Thursday, November 3, 2016

Attacking ships is the 5th-generation stealth fighter jets' capability

The J-20, China's new-generation stealth fighter, makes its debut with a flyby exhibition on the opening day of the China International Aviation and Aerospace Exhibition 2016, in Zhuhai, South China's Guangdong Province on Tuesday. (Photo: Cui Meng/GT)
November 3, 2016 - China's biggest air show kicked off Tuesday with a brief but spectacular display of its latest aviation technology, with the debut of its latest stealth fighter jet thrilling spectators.
The display is a symbol of the progress China has made in military technology, observers at the show said, while cautioning that there is still a gap between Chinese and US air force hardware.
Two J-20 stealth fighter jets flew over thousands of spectators in formation during the opening ceremony of the China International Aviation and Aerospace Exhibition 2016, or Airshow China in Zhuhai, South China's Guangdong Province.
A member of the Pakistani Air Force delegation, who did not give his name, told the Global Times that "it [J-20 flight] was very impressive," except it was too short.
Although its appearance was less than one minute, those watching with knowledge of military matters could sense the advantage of this China-made fifth-generation fighter jet.
"The angle of the climb that the J-20 achieved during its exhibition flight was about 90 degrees. That proves the quality of the engine is very high, and this will give us advantages in actual combat," a Chinese air force officer surnamed Wang told the Global Times on Tuesday.
Currently, only the U.S. (F-22 and F-35), China (J-20 and J-31) and Russia (T-50) have their own domestically built fifth-generation fighter jets, so the comparison between these countries' most advanced fighter jets is unavoidable.
However, Chen Hu, chief editor of Chinese military magazine World Military Affairs, told the Global Times that comparisons are not necessarily useful, as there are many differences.
"The F-22 was built to destroy enemy anti-aircraft systems and shipborne fighter jets to gain air domination, not to attack large surface ships like aircraft carriers, because the U.S.' potential rivals don't have many carriers," he said.
"But in this area, China's defensive needs are totally different from the U.S.'," so the F-22's capability has no comparison with the J-20 on attacking large surface ships, Chen said.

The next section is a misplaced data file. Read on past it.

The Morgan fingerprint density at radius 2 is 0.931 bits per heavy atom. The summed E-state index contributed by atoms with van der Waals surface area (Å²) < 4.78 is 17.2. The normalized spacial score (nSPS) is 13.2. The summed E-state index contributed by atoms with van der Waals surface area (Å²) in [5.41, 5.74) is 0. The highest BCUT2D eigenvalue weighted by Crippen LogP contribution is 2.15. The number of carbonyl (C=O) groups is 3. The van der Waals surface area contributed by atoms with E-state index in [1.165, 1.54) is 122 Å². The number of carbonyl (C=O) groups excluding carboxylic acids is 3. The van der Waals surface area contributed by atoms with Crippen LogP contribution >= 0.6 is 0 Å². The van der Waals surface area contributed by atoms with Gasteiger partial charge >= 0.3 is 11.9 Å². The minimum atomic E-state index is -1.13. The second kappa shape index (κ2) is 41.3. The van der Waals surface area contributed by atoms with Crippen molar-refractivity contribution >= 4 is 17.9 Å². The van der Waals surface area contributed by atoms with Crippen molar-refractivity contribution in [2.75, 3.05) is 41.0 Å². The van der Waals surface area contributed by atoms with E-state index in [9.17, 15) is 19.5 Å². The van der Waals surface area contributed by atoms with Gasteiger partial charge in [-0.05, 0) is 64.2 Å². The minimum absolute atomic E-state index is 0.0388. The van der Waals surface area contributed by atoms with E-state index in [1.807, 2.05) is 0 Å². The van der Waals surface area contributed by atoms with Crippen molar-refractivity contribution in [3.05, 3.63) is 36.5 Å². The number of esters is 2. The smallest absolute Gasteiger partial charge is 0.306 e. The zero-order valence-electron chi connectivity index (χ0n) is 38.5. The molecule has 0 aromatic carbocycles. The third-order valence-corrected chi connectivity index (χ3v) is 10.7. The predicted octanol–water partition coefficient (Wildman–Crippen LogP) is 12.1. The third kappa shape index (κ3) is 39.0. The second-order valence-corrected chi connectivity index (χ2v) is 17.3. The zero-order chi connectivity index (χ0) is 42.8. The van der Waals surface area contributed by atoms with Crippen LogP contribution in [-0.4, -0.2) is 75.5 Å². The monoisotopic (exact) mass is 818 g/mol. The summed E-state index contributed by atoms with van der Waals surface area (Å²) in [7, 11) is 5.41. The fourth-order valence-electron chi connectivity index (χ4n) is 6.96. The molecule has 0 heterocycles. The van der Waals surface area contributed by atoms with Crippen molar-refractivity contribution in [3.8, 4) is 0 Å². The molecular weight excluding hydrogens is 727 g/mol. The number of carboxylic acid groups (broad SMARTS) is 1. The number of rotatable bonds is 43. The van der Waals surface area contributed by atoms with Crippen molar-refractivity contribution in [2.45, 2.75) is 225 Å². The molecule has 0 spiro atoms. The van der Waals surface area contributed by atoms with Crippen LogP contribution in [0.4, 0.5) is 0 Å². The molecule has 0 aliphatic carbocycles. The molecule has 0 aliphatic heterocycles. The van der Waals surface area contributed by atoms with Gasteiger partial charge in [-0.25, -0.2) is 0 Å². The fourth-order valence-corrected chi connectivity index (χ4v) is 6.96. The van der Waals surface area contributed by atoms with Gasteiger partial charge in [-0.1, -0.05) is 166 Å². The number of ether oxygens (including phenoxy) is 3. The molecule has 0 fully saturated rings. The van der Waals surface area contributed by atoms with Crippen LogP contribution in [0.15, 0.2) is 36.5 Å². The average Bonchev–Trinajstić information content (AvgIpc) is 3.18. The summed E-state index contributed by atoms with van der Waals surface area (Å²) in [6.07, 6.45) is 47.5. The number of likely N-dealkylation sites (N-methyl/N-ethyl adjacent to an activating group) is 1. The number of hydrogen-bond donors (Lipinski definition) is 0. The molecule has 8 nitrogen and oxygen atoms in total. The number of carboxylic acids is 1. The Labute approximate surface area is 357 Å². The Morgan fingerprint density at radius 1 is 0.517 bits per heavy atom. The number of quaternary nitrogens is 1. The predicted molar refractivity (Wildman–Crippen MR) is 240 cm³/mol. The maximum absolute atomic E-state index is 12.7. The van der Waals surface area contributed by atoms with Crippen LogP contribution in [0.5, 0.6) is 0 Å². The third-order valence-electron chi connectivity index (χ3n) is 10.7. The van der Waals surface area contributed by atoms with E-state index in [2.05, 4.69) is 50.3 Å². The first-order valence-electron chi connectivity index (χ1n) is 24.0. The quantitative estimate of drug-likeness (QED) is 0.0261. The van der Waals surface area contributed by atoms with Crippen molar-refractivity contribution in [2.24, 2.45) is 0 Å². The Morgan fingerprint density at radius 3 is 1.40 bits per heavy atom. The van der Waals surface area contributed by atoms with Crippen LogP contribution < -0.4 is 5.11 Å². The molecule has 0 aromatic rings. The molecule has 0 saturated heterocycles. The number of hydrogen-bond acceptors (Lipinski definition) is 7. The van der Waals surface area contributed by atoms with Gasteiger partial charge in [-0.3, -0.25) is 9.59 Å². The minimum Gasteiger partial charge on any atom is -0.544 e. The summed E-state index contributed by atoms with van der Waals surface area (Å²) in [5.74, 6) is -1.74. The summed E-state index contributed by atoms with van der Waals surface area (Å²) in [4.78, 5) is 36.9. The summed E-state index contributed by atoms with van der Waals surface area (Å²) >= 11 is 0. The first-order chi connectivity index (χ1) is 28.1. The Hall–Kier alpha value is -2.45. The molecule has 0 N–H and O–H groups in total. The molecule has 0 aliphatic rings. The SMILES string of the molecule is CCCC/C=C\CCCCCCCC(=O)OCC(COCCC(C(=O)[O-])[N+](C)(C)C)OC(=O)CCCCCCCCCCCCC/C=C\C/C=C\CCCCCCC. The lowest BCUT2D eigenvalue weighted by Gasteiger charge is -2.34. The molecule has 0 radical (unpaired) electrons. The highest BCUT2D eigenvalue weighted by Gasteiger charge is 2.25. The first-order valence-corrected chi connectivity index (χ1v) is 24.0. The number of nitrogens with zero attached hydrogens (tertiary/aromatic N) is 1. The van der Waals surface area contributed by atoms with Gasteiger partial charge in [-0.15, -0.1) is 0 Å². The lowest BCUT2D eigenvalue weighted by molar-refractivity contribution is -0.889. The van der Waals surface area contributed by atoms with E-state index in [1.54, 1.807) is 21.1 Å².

"The J-20 is not for sale so far because it is the most advanced fighter jet that China has, that's why the debut was very short," Chen said Tuesday, adding that China only wants to send a signal to the world that it formally has the fifth generation stealth fighter jet but that further details will remain secret.
Chen stressed that the F-22 is fully operationally tested, but the J-20 is yet to see any combat, "which means the gap in military technology between the US and China still exists."
China Aerospace Science and Technology Corporation (CASC) also demonstrated its new products at the air show on Tuesday, including the CH-5 unmanned aerial vehicles (UAV), and a solar energy drone.
The "CH series" is the UAV with most combat experience in the world, said Shi Wen, chief engineer of CH series.
"The CH-3 and CH-4 are very popular in South Asia, Southeast Asia, the Middle East, and Africa. These drones have destroyed more than 300 targets in combat in these regions, and the strike rate is 99 percent, which is remarkable," Shi told the Global Times.
A few years ago, The CH-3 and CH-4 drones could already launch strikes from an altitude of 5,000 meters, which US-made drones could not do. The CH-5 is even more advanced, and can stay aloft in a battle zone for more than 60 hours, Shi said.
"The CH series' control system is very smart, just like playing a video game, so it's very easy for clients to learn and train their own pilots, and this is also an important advantage in the military UAV market," Chen said.
Zhou Naien, associate director of CASC's design department at its research institute, said that at first, the core competitiveness was "surveillance plus strike," but that other areas would be explored.
"The C H-5 can be used for forest protection, exploration of underground resources, and ocean environment monitoring," Zhou said.
China is a newcomer to the world's arms market, which was previously dominated by the U.S. and Russia.
"China is quickly expanding its share of the global arms trade, however, it still lags behind the US. Take drones, the U.S. is far ahead, and China is on the same level as Israel, Europe and Russia," Chen said.
Arms exports are not only decided by the quality of the product, but also heavily affected by diplomatic relations, he noted.

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